Presentation on theme: " Invasive species are species that are NOT native to Minnesota and cause economic or environmental harm or harm to human health. Minnesota's natural."— Presentation transcript:
Invasive species are species that are NOT native to Minnesota and cause economic or environmental harm or harm to human health. Minnesota's natural resources are threatened by a number of invasive species.
Plants and animals have always traveled with us. The more we travel, the more species we unknowingly transport. Our transportation methods then become pathways for invasive species There are many such pathways, some more important than others: Importation of seeds, plants, fruits, and vegetables. Ballast water discharged from ships. (aquatic species) Soil brought in with nursery stock. Abandoned pets and ornamental plants.
“Soo” Canal (1855) (Sault St. Marie) Welland Canal (1829) St. Lawrence Seaway (1959) At the Soo Canal: Typical “down-bound” (Eastward) cargo: The “Big 3” of Great Lakes Shipping: - grains (especially wheat) - coal (lignite and sub-bitumunous from Upper Great Plains) - processed iron ore (taconite)
Going Out: “Downbound” To US Markets: Going Out: “Downbound” For Overseas Markets: Coming In: “Upbound” From US sources: COAL #1 IRON ORE #2 LIMESTONE #1 GRAINS #1
Every day, large quantities of ballast water from all over the world are discharged into United States waters. Carried in this water are plants, animals, bacteria, and pathogens. These organisms range in size from microscopic to large plants and free- swimming fish. These organisms have the potential to become aquatic nuisance species (ANS). ANS may displace native species, degrade native habitats, spread disease, and disrupt human social and economic activities that depend on water resources. Any ship carrying ballast water is a potential invasion source for non-native (exotic) species.
In recent years there has been increased international focus on Ballast Water Management (BWM) due to the ecological, economic, and potential health threats caused by the spread of ANS from ballast water. The United States Coast Guard is responding to these concerns through a comprehensive national BWM program. This program applies to all vessels equipped with ballast water tanks that operate in U.S. waters and are bound for ports or places in the U.S.
Present Ballast Water Management Practices Currently, ballast water exchange is the only effective management tool to reduce the risk of ballast-mediated invasion. Ballast water exchange involves replacing coastal water with open-ocean water during a voyage. This process reduces the density of coastal organisms in ballast tanks that may be able to invade a recipient port, replacing them with oceanic organisms with a lower probability of survival in near-shore waters.
Sea lamprey, carp, smelt, alewife, Pacific salmon, zebra mussels, goby, ruffe, and others Most arrive via ships’ ballast water from international ports Most arrived after the alteration of the Great Lakes system via Welland Canal (1830s and 1930s) and the St. Lawrence Seaway (1950s)
Aquatic Nuisance Species More than 160 non-indigenous species have entered the Great Lakes. Of these, some 10 % are considered nuisance species, profoundly altering native ecosystems and processes. Many non-indigenous species arrived from foreign ports, harbored in the ballast water of ocean-going freighters.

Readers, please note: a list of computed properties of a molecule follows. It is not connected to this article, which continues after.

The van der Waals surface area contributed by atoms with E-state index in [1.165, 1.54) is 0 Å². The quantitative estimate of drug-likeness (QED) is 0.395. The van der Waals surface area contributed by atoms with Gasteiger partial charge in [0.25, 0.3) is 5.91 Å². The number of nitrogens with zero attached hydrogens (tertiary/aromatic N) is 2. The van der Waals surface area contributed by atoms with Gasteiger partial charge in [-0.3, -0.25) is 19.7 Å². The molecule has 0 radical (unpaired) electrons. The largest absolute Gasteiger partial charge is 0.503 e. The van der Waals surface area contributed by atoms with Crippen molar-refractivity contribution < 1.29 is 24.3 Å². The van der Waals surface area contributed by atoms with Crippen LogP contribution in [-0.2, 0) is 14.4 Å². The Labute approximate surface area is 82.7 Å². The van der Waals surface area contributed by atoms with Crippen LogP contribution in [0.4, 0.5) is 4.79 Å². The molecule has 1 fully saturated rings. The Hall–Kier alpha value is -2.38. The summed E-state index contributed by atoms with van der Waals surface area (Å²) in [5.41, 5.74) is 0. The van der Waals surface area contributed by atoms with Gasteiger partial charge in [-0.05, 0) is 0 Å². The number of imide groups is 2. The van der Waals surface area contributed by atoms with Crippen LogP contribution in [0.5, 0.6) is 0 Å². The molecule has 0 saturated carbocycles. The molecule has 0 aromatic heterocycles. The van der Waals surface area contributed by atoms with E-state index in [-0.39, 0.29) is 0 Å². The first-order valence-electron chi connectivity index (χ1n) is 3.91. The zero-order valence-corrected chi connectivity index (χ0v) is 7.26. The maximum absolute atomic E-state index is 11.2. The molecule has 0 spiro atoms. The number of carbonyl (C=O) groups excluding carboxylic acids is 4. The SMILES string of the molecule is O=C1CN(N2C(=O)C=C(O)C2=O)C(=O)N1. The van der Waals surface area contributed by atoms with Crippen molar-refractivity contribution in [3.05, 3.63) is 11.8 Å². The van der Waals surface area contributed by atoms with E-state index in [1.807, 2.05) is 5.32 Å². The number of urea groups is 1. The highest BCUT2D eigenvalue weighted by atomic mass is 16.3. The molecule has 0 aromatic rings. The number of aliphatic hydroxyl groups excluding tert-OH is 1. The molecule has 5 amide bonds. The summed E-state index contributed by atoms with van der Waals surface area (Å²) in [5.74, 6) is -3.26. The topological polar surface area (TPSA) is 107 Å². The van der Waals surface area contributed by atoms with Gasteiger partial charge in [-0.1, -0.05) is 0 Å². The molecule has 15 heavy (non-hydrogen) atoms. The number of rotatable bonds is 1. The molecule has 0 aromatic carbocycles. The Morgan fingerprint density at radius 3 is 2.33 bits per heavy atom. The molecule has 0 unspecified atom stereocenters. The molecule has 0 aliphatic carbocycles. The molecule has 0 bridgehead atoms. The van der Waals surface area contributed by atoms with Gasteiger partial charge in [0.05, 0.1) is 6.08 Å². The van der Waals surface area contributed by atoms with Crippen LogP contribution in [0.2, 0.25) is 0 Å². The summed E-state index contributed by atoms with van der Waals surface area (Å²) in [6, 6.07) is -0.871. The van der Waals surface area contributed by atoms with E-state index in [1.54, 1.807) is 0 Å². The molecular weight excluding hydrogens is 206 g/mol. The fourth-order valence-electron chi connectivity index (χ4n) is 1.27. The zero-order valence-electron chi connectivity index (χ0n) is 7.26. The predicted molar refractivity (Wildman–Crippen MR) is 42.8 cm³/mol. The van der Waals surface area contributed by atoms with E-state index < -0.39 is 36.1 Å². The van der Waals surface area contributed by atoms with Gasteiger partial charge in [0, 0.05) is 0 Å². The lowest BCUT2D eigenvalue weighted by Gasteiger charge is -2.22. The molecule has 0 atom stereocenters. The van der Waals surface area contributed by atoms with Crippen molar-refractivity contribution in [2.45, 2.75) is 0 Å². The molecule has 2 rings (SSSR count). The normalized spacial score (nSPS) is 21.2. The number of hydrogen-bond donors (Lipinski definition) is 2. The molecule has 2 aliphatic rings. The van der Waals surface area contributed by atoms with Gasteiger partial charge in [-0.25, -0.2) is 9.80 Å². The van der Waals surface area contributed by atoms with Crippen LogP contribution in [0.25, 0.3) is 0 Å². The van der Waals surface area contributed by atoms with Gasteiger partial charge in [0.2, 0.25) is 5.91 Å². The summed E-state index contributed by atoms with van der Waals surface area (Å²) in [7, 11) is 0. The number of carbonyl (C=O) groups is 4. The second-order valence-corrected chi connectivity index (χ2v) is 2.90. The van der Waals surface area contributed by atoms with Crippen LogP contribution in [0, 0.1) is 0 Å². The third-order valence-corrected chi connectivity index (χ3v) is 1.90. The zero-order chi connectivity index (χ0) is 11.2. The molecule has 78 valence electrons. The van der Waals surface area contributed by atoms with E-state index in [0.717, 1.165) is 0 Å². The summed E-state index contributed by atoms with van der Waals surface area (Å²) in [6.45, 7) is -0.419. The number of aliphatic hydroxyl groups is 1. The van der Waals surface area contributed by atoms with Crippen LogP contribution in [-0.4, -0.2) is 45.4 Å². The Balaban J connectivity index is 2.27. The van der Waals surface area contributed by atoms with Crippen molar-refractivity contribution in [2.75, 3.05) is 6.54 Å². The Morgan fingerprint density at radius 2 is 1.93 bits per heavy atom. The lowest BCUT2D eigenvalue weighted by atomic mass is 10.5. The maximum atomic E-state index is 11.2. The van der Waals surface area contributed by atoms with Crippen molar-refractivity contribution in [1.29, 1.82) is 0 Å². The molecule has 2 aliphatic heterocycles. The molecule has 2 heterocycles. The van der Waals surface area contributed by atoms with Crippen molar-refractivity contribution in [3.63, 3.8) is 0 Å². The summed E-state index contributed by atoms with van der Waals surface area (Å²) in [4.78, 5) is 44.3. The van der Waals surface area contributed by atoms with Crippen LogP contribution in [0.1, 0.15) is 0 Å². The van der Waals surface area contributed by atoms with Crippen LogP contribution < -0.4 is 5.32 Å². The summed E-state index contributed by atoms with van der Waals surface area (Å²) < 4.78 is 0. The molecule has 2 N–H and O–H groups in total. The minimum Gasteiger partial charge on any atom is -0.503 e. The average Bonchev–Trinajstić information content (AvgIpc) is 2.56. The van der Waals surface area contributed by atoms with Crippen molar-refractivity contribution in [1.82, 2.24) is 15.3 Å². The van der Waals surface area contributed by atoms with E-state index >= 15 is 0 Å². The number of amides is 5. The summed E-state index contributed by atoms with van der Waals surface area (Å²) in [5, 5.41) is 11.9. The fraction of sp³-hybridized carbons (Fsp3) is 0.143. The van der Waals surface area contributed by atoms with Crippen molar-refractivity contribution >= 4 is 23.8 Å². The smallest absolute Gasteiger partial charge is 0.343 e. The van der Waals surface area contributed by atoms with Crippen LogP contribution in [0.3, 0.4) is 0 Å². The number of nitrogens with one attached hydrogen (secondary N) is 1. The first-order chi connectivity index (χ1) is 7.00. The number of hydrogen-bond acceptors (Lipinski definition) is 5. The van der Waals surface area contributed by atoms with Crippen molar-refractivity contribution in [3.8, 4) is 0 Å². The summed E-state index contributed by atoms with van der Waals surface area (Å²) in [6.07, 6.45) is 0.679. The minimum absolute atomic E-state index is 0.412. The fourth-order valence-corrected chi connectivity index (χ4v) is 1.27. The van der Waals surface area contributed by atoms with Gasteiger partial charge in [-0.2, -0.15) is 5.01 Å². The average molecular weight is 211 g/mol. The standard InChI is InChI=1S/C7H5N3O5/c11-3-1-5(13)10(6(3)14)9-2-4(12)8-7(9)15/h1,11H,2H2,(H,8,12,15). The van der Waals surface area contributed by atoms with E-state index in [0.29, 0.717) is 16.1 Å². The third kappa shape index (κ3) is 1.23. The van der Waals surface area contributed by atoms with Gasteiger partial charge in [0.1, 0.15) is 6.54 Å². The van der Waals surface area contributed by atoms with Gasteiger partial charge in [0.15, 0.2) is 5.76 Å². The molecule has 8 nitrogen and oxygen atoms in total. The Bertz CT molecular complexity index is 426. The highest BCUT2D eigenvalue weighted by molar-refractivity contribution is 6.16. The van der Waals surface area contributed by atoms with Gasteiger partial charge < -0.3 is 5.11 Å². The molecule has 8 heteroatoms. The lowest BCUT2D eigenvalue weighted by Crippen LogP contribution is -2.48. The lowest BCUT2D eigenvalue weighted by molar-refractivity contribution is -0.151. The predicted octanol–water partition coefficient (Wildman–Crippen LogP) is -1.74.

The zebra mussel has been steadily invading America's rivers and lakes since it was first introduced in Lake St. Clair (near Detroit, Michigan) in 1988 via ballast water. Zebra mussels are native to Russia’s Black and Caspian Sea region 1988 (example of “movement map” for project) Zebra Mussels
Found in Minnesota Lakes: Lake Zumbro1999 Mille Lacs2005 Prior Lake2009
Spiny Water Flea The spiny water flea is one of the most recent species to enter the Great Lakes (1 st discovered in 1998) It is an exotic species that preys upon native zooplankton in the Great Lakes. Due to its sword-like tail, juvenile fish such as perch and walleye cannot swallow it, thus enabling the spiny water flea to outcompete other zooplankton species.
Spiny Water Flea
Asian Carp Asian carp have been found in the Illinois River, which connects the Mississippi River to Lake Michigan. Due to their large size and rapid rate of reproduction, these fish pose a significant risk to the Great Lakes ecosystem. To prevent the carp from entering the Great Lakes, the U.S. Army Corps of Engineers, U.S. EPA, the State of Illinois, the International Joint Commission, the Great Lakes Fishery Commission, and the U.S. Fish and Wildlife Service are working together to install and maintain a permanent electric barrier between the fish and Lake Michigan.
Bighead Carp SILVER CARP
Groups of two. Research for 3 days. Create a “movement map” and a Power Point. Present your Power point at the end of the week to class Can only do 1 of the 13 aquatic invasive species listed 1. Bighead and Silver Carp 2. Common Carp 3. Zebra Mussel 4. Spiny water flea 5. Sea Lamprey 6. White Perch 7. Round Goby 8. Ruffe 9. Grass Carp 10. Rusty Crayfish 11. Chinese and Banded Mystery Snails 12. Faucet Snail 13. New Zealand Mud Snail
Aquatic Invasive Species Prevention Questions on aquatic invasive species permits, aquatic invasive species laws and regulations, education and public awareness, and prevention grants. Jay Rendall Invasive Species Prevention Coordinator Jay Rendall Students will write a reaction paper about the guest speaker and what they learned. (This will take place on the 5 th day of the lesson plan)
“Ask-an-Expert about the Minnesota River” profiles scientists and citizens answering questions about the health of the Minnesota River. Produced by the Water Resources Center at Minnesota State University, Mankato To learn more, visit the Minnesota River Basin Data: mrbdc.mnsu.edu/learn